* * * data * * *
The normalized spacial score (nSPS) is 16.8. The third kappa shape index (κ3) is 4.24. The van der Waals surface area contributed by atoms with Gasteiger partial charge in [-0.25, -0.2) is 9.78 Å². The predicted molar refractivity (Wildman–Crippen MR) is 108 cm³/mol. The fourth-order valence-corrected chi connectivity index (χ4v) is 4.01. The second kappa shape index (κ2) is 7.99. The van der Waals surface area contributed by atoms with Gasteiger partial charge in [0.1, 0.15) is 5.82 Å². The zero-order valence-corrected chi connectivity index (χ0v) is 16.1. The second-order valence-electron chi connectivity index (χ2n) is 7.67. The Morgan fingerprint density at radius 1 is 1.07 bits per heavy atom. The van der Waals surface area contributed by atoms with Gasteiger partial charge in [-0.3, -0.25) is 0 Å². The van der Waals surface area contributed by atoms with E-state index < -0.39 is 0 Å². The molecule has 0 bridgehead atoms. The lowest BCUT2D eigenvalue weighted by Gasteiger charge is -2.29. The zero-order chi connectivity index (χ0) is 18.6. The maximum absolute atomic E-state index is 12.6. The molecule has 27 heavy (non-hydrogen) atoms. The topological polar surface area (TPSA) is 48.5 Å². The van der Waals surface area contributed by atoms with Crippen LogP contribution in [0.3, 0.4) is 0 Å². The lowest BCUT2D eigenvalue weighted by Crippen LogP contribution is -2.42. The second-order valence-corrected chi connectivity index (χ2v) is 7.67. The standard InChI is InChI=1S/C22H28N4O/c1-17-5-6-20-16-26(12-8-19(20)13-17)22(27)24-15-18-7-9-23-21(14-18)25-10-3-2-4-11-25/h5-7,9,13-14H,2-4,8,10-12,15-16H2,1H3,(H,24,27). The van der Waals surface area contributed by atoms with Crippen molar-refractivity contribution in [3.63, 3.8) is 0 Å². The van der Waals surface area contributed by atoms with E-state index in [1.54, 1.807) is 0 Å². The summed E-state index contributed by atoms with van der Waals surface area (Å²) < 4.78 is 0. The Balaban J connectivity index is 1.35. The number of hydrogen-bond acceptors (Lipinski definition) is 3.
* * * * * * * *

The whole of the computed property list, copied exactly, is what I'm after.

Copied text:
The normalized spacial score (nSPS) is 16.8. The third kappa shape index (κ3) is 4.24. The van der Waals surface area contributed by atoms with Gasteiger partial charge in [-0.25, -0.2) is 9.78 Å². The predicted molar refractivity (Wildman–Crippen MR) is 108 cm³/mol. The fourth-order valence-corrected chi connectivity index (χ4v) is 4.01. The second kappa shape index (κ2) is 7.99. The van der Waals surface area contributed by atoms with Gasteiger partial charge in [0.1, 0.15) is 5.82 Å². The zero-order valence-corrected chi connectivity index (χ0v) is 16.1. The second-order valence-electron chi connectivity index (χ2n) is 7.67. The Morgan fingerprint density at radius 1 is 1.07 bits per heavy atom. The van der Waals surface area contributed by atoms with Gasteiger partial charge in [-0.3, -0.25) is 0 Å². The van der Waals surface area contributed by atoms with E-state index < -0.39 is 0 Å². The molecule has 0 bridgehead atoms. The lowest BCUT2D eigenvalue weighted by Gasteiger charge is -2.29. The zero-order chi connectivity index (χ0) is 18.6. The maximum absolute atomic E-state index is 12.6. The molecule has 27 heavy (non-hydrogen) atoms. The topological polar surface area (TPSA) is 48.5 Å². The van der Waals surface area contributed by atoms with Crippen LogP contribution in [0.3, 0.4) is 0 Å². The lowest BCUT2D eigenvalue weighted by Crippen LogP contribution is -2.42. The second-order valence-corrected chi connectivity index (χ2v) is 7.67. The standard InChI is InChI=1S/C22H28N4O/c1-17-5-6-20-16-26(12-8-19(20)13-17)22(27)24-15-18-7-9-23-21(14-18)25-10-3-2-4-11-25/h5-7,9,13-14H,2-4,8,10-12,15-16H2,1H3,(H,24,27). The van der Waals surface area contributed by atoms with Crippen molar-refractivity contribution in [3.63, 3.8) is 0 Å². The van der Waals surface area contributed by atoms with E-state index in [1.54, 1.807) is 0 Å². The summed E-state index contributed by atoms with van der Waals surface area (Å²) < 4.78 is 0. The Balaban J connectivity index is 1.35. The number of hydrogen-bond acceptors (Lipinski definition) is 3.